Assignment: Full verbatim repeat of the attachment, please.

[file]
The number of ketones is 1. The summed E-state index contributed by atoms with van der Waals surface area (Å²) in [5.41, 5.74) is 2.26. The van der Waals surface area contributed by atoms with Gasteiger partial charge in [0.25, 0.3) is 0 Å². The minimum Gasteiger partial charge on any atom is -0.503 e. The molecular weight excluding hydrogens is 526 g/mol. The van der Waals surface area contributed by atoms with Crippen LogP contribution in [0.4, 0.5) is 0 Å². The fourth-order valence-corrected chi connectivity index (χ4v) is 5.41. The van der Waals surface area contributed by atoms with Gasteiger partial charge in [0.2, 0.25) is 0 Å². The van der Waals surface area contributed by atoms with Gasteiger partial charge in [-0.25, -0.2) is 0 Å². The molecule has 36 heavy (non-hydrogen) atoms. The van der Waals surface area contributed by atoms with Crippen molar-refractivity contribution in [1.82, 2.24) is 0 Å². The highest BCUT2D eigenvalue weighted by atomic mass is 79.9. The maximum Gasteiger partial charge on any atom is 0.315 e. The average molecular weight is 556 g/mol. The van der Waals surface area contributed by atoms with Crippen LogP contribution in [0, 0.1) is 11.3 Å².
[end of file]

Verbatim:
The number of ketones is 1. The summed E-state index contributed by atoms with van der Waals surface area (Å²) in [5.41, 5.74) is 2.26. The van der Waals surface area contributed by atoms with Gasteiger partial charge in [0.25, 0.3) is 0 Å². The minimum Gasteiger partial charge on any atom is -0.503 e. The molecular weight excluding hydrogens is 526 g/mol. The van der Waals surface area contributed by atoms with Crippen LogP contribution in [0.4, 0.5) is 0 Å². The fourth-order valence-corrected chi connectivity index (χ4v) is 5.41. The van der Waals surface area contributed by atoms with Gasteiger partial charge in [0.2, 0.25) is 0 Å². The van der Waals surface area contributed by atoms with Gasteiger partial charge in [-0.25, -0.2) is 0 Å². The molecule has 36 heavy (non-hydrogen) atoms. The van der Waals surface area contributed by atoms with Crippen molar-refractivity contribution in [1.82, 2.24) is 0 Å². The highest BCUT2D eigenvalue weighted by atomic mass is 79.9. The maximum Gasteiger partial charge on any atom is 0.315 e. The average molecular weight is 556 g/mol. The van der Waals surface area contributed by atoms with Crippen LogP contribution in [0, 0.1) is 11.3 Å².